This post is an update on the previous blog titled: The Natural-Humanitarian Disaster of the Turkey-Syria Earthquake. While this topic is no longer in our regular newsfeed, the consequences of disaster are very much ongoing. People n Turkey and Syria are still recovering from the devastating aftermath of the first earthquake that occurred on February 6th people and have yet to find a sense of calm. Trying to find a sense of normalcy, children have begun attending school, and parents have attempted to return to their usual lives. But there is still so much destruction, making it hard to do so. According to the latest records, the earthquakes have killed over 50,000 individuals and injured over 100,000. 214,000 homes have collapsed, leaving thousands in need of aid and shelter. There are still victims that have yet to be found or identified under the rubble of what was once their home. UNICEF has reported that earthquakes have impacted almost 5 million children. Even though the initial earthquakes have finished, the need for humanitarian assistance has worsened.
These earthquakes are incredibly destructive considering the conditions of the areas, mainly referring to Syria. Syria has already been going through one of the most significant humanitarian crises in the world. The earthquake has only worsened its conditions, and access to aid is even more limited. Access to aid has been a very important topic considering the governmental sanctions imposed by many of the big nations (USA, Europe, etc.), and part of the country is controlled by its own government. Other areas are under the control of NGOs. On February 12, Martin Griffiths, Under-Secretary-General for Humanitarian Affairs and Emergency Relief Coordinator at the UN, stated: “We have so far failed the people in north-west Syria. They rightly feel abandoned. Looking for international help that hasn’t arrived.” Over 4.1 million individuals in Syria depend on aid and assistance from NGOs, primarily women and children. Getting aid to Syria has been and is more difficult than getting aid in Turkey. It is especially apparent when comparing the aid given to both countries on an international level because, on the one hand, Turkey receives both international aid and support from its government. Yet, on the other hand, Syria, which is not controlled by one body of government, can receive partial international aid.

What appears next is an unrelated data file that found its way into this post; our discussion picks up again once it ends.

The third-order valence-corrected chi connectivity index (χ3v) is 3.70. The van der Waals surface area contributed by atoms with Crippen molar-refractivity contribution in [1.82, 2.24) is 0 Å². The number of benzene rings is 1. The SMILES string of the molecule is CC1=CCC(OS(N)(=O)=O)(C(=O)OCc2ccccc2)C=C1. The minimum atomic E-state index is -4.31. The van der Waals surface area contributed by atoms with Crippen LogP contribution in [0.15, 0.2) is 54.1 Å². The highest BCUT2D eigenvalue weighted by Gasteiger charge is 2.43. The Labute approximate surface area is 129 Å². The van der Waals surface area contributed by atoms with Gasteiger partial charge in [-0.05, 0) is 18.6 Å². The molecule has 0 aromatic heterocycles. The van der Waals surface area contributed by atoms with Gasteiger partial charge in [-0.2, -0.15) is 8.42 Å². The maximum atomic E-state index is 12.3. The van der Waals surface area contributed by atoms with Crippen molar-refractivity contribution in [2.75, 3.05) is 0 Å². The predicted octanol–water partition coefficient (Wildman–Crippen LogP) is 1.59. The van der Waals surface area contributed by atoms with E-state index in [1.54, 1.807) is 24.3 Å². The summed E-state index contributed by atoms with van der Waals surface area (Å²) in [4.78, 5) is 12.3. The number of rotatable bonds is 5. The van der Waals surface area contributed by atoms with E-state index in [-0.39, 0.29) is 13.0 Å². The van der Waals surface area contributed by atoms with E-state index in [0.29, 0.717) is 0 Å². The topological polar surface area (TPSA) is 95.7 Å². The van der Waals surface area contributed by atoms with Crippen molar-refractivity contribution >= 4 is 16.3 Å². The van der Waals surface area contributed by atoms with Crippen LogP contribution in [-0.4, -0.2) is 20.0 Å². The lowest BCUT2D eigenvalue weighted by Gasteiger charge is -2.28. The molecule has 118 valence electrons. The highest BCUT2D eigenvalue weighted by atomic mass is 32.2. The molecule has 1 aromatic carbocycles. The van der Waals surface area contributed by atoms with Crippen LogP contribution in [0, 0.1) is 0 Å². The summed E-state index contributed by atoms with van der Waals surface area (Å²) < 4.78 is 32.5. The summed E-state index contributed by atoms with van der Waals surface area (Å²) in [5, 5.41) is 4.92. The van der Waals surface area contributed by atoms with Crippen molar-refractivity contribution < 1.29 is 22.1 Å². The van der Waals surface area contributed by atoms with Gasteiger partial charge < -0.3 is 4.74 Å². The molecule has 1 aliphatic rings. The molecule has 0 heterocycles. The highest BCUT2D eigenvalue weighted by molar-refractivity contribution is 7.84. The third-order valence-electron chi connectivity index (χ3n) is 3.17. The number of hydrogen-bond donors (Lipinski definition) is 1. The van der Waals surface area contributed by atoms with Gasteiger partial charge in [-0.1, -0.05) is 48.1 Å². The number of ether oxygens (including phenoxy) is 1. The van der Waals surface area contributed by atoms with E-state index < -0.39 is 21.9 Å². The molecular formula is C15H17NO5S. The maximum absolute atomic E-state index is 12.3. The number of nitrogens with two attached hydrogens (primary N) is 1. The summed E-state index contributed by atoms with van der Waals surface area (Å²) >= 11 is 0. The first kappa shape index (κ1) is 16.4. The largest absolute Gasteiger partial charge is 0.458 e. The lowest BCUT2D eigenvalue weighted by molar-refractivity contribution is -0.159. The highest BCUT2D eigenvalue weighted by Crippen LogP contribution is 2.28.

Problems in Syria
On February 14th, eight days after the initial earthquakes, border crossing points were finally opened for UN aid to be delivered to Syria. By February 22nd, 282 aid trucks were sent by 6 UN agencies. On February 19, Medical Charity Médecins Sans Frontiers (MSF), was able to send 14 aid trucks to Syria in an effort to assist with the rescue operations. As essential as these efforts of sending aid and providing help have been, many problems remain, mainly the governmental sanctions and the closed borders surrounding the affected areas. In addition, Syria is still undergoing a Civil war, making it even more challenging to receive the help they need. Since the initial earthquake, it took days for aid and rescue crews to arrive, which has critically impacted injured civilians and individuals stuck under the rubble of buildings. The Syrian regime has bombed the affected areas of Syria (Northwest area) over 84 times. Such attacks have caused damage to the border crossings, so many NGOs have requested for more crossing points to be available, especially considering the scarcity of resources in Syria and the inability of UN aid to reach the areas affected.